Also keep in mind that both the SAT and ACT tests are accepted by every four year college. ACT prep is much less time consuming so it’s cost effective. Therefore consider an early ACT test before committing to the SAT. In fact, I usually suggest students take one of each and then focus on the one which they like better and scored better on. Finally, simply taking more tests does not guarantee improvement. Students must take practice tests, utilize strategies and tactics and be conscientious in their preparation.

January 15th, 2013


I’m often asked which test should my teen take and when should s/he take it. My answer is an unequivocal BOTH! I typically follow this up with an explanation of the plan I laid out for my niece. I had her take the January SAT followed by the April ACT (There is no February ACT offered in NY). We then stuck with the test that she liked better and performed better on. In her case, it was the ACT. So she took her second ACT in June. This left the fall of her senior to take another ACT test if needed. Since she finished with a 28, one point shy of the equivalent of a 1300 on the SAT and thus one point away from significantly more scholarship money, I had her take the ACT one last time in September.

This strategy of taking an SAT followed by an ACT and then focusing on one or the other has a number of benefits. The first is that one never quite knows which test students will perform better on and with college admission and scholarship money riding on these scores, it is well worth taking a shot at each. Visit this link to see the differences between the tests – Second, students get fatigued by the preparation and effort of taking each test 3 or 4 times. If one test score stands out, it is worth putting in the effort to become an “expert” on that test. Of course, this doesn’t happen if the student doesn’t practice sufficiently. Expecting a rise in score on a second or third test without any additional practice is not realistic.

The best answer as to when to take the test is to look at a student’s high school extracurricular and academic schedule. My niece played field hockey in the fall and softball in the spring so I targeted test prep for the winter months when she had more free time in her schedule. If her falls were free and her winters busy with say basketball, I may have had her take the SAT in November or December. Regardless of when a test is taken, I tell every one of my tutees that they are doing themselves a disservice if they do not take each test and then become a master of one!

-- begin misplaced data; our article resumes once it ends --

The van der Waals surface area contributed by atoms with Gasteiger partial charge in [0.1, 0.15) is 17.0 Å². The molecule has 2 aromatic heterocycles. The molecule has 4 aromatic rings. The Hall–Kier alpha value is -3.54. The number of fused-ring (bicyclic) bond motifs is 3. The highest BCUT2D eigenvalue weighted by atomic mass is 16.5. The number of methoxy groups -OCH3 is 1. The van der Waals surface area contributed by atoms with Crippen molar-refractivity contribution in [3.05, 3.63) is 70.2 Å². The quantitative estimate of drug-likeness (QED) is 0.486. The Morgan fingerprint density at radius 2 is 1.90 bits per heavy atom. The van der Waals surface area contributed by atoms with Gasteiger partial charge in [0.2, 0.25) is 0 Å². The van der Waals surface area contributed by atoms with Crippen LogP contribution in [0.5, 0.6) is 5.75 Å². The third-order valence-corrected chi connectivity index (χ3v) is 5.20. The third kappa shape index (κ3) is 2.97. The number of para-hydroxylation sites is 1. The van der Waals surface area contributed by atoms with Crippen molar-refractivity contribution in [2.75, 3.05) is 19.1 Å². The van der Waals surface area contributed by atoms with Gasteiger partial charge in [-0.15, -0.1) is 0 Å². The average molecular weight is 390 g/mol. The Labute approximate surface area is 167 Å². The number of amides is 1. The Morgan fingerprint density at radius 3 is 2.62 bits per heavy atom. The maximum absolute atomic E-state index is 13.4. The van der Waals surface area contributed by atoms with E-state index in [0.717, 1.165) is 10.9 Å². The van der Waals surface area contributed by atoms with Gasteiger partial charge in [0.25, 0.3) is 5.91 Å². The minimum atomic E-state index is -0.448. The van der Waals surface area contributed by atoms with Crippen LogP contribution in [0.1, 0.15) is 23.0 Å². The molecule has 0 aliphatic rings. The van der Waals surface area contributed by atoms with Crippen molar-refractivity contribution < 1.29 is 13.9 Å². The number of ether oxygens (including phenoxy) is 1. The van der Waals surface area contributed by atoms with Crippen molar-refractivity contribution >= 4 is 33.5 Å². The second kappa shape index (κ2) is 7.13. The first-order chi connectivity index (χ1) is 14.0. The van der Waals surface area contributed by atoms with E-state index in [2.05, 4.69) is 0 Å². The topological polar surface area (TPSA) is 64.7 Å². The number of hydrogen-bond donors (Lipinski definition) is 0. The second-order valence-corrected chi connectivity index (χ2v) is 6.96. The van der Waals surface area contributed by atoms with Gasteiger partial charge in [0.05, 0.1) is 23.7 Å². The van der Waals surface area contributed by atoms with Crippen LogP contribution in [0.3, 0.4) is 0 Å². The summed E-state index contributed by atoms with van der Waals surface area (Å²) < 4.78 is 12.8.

Posted in ACT, News, SAT | No Comments »

January 23rd, 2012

The Boot Camp Model

Drop and give me 20 sentence completion questions!

The boot-camp format for SAT and ACT prep is booming not just in Western New York, but across the country.  There are a few good reasons.

First, teenagers’ schedules make President Obama’s look lackadaisical.  In early for a club meeting, after- school practice, tournaments on weekends, room for another commitment simply doesn’t exist.  And even when a few hours can be carved out of the schedule, there is no regularity to them, so a weekly prep class isn’t feasible.  Test Preps’ Boot Camps are held over school breaks.  We target the calm spot in the school schedule so kids can focus on improving their scores, getting into the colleges of their choice and earning more scholarship money.  What’s more, boot camp attendees are taught the same tactics and strategies that they’d learn if they signed up for our traditional SAT or ACT class, they receive the same interactive instruction, the same personalized attention.  

Another benefit of boot camps is their intensity.  No lectures, no tedious note taking. Teens are active right from the get go internalizing strategies, perfecting pacing, and taking tests.  Much like the no-nonsense test day itself, our boot camps are single minded about improving teens SAT and ACT scores.

©2021 Test Preps, Inc. All Rights Reserved. SAT® is a registered trademark of the College Board, which was not involved in the production of, and does not endorse this product. ACT® is the registered trademark of ACT, Inc. Test Preps has no affiliation with ACT, Inc., which was not involved in the production of, and does not endorse this product. Test names and other trademarks are the property of the respective trademark holders. None of the trademark holders are affiliated with Test Preps or this website.